It is the world's oldest and most consumed alcoholic beverage and the most popular drink overall after water and tea. Some of the earliest known writings refer to the production and distribution of beer: the Code of Hammurabi included laws regulating beer and beer parlors, and "The Hymn to Ninkasi", a prayer to the Mesopotamian Goddess of Beer, served as both a prayer and as a method of remembering the recipe for beer in a culture with few literate people.
Beer is one of the world's oldest beverages, possibly dating back to the 6th millennium BC, and is recorded in the written history of ancient Egypt and Mesopotamia. Beer was also known by Slavic tribes in early 5th century AD.
The earliest known chemical evidence of beer dates to circa 3500–3100 BC from the site of Godin Tepe in the Zagros Mountains of western Iran. As almost any substance containing carbohydrates, mainly sugar or starch, can naturally undergo fermentation, it is likely that beer-like beverages were independently invented among various cultures throughout the world. The invention of bread and beer has been argued to be responsible for humanity's ability to develop technology and build civilization.
As for the close link between bread- and beer-making, women produced most beer prior to the introduction of hops in the thirteenth century, selling the beverage from their homes as a means of supplementing the family income. However, by the 7th century AD, beer was also being produced and sold by European monasteries. During the Industrial Revolution, the production of beer moved from artisanal manufacture to industrial manufacture, and domestic manufacture ceased to be significant by the end of the 19th century. The development of hydrometers and thermometers changed brewing by allowing the brewer more control of the process, and greater knowledge of the results.
The basic ingredients of beer are water; a fermentable starch source, such as malted barley; and yeast. It is common for a flavouring to be added, the most popular being hops. A mixture of starch sources may be used, with the secondary starch source, such as corn, rice and sugar, often being termed an adjunct, especially when used as a lower cost substitute for malted barley. Less widely used starch sources include millet, sorghum and cassava root in Africa, potato in Brazil, and agave in Mexico, among others.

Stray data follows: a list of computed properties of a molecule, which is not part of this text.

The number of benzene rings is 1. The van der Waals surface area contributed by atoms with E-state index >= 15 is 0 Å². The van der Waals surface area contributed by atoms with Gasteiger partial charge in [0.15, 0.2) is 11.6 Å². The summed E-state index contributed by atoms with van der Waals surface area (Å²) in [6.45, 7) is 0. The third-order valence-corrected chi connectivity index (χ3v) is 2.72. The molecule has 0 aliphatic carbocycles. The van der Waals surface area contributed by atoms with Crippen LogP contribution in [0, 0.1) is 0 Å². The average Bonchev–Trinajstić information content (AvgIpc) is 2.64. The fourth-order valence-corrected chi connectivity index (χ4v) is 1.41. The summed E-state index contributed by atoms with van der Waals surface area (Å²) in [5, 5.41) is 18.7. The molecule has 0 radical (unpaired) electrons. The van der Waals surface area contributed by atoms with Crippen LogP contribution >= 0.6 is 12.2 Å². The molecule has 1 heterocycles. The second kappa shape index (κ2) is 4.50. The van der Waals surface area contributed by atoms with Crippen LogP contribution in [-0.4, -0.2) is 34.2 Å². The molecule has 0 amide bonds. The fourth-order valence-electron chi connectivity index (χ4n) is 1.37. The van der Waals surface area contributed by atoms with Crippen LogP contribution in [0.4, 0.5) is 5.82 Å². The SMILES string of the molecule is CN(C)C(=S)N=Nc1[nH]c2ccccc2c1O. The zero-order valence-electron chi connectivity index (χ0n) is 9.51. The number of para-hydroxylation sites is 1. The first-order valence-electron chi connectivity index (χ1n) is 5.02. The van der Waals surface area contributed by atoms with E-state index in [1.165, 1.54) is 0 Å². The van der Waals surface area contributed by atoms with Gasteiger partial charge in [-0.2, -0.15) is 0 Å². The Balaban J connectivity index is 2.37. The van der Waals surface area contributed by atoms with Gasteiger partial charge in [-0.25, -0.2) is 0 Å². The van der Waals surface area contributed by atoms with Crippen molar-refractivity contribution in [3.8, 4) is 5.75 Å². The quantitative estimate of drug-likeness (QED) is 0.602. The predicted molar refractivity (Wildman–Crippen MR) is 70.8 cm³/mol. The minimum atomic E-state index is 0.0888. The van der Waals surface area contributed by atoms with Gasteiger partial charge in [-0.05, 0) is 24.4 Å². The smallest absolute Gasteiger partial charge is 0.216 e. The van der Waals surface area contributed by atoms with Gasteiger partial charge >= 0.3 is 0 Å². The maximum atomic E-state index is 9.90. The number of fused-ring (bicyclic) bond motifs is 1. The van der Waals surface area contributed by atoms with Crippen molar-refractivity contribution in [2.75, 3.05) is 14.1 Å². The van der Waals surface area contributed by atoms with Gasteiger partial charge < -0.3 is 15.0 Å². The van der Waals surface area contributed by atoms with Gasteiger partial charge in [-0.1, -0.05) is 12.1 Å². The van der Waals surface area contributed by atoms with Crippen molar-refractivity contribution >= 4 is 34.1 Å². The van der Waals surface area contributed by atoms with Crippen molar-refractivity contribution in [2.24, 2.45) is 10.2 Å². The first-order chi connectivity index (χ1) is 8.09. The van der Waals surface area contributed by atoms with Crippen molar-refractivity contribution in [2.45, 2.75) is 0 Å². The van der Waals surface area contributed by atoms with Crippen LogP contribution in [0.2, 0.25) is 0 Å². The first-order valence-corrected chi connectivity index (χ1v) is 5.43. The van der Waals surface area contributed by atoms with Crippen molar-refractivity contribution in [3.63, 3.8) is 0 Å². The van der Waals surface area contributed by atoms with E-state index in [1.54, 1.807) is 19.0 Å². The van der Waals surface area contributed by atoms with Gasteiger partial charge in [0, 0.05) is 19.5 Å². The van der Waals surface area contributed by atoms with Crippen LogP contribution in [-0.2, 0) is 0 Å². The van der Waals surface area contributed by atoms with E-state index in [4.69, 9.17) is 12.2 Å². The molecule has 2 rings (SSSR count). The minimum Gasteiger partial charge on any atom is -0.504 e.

Beer is composed mostly of water. Different regions have water with different mineral components. As a result, different regions are better suited to making certain types of beer. For example, Dublin has hard water well-suited to making stout, such as Guinness, and Pilzen has soft water well-suited to making pale lager, such as Pilsner Urquell. As a result, it is argued that the mineral components of water have an influence on the character of regional beers.
Starch source Edit
The starch source in a beer provides the fermentable material in a beer and is a key determinant of the character of the beer. The most common starch source used in beer is malted grain. Grain is malted by soaking it in water, allowing it to begin germination, and then drying the partially germinated grain in a kiln. Malting grain produces enzymes that convert starches in the grain into fermentable sugars. Different roasting times and temperatures are used to produce different colours of malt from the same grain. Darker malts will produce darker beers.